April 23, 2019
Roger Williams discovers a rail innovation from Scandinavia that is ensuring some travellers never lose their tickets…
The Scandinavians know how to innovate. Take, for example, the latest way they are managing digital ticketing in Sweden, where national rail operator SJ has been trialling ‘wearable tech’ which is – quite literally – getting under the skin of some travellers.
A couple of hundred tech-savvy volunteers trialled a biometric microchip inserted into their hands to act as a digital train ticket. It may sound a bit grisly to some, but the insertion and operating system are simple and similar to having a pet microchipped – and if it’s good enough for our canine best friends, then why not for us!
SJ used members of their loyalty programme, SJ Prio, to launch the trial, issuing each volunteer with a unique membership number. Once the chip is activated, the user can then monitor and update activity with a smartphone app.
The microchip and app exchange information uses NFC technology, the same process used by Apple Pay. ‘Chipped’ passengers are scanned when they board a train to check identity and ticket information. That the number using the system has now increased to several thousand travellers says a lot about how ready the Swedes are to embrace new technology. Many of those taking part work in IT and already had a microchip inserted for other uses.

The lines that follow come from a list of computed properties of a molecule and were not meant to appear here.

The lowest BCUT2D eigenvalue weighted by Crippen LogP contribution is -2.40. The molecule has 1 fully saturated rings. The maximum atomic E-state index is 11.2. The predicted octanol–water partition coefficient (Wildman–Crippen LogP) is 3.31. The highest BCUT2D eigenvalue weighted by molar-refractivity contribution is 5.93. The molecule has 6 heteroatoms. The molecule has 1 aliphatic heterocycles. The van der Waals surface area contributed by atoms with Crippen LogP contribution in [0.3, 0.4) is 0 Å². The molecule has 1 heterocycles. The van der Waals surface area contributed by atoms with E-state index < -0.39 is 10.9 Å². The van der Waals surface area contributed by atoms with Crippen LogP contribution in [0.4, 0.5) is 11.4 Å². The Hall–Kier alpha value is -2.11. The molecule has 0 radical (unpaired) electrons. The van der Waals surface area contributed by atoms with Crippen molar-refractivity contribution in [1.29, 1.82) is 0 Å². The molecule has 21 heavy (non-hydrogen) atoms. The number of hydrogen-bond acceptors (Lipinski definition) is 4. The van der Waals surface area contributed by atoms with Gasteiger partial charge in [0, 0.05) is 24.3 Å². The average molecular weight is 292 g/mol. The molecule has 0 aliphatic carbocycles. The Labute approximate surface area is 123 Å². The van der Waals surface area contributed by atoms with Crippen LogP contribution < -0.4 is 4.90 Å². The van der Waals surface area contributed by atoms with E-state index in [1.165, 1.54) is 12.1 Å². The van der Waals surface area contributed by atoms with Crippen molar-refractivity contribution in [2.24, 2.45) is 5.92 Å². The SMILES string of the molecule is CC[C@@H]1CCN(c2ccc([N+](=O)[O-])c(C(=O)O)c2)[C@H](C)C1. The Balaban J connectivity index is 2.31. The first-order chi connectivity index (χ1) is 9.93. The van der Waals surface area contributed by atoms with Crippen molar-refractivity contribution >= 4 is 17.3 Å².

Spur to growth
This type of innovation, coupled with the onboard upgrades of its X2000 tilting trains to add new seats, carpets, racking and a redesigned bistro area, has seen SJ celebrate hitting 30 million passengers a year for the first time.
Set for further significant growth, Caroline Astrand, executive vice-president reported to the industry that “On all major routes we operate on today we are planning for higher volumes… and looking beyond our national railway borders”.
With significant volumes to win from air, such as the 1.4 million passengers who travel between Oslo and Stockholm annually, and new intercity franchises being tendered in Norway and soon Finland, SJ is confident of its future.
Meanwhile, I wonder how long it will be before onboard caterers are all offering payment for a sandwich and coffee through this system? Now that would be handy!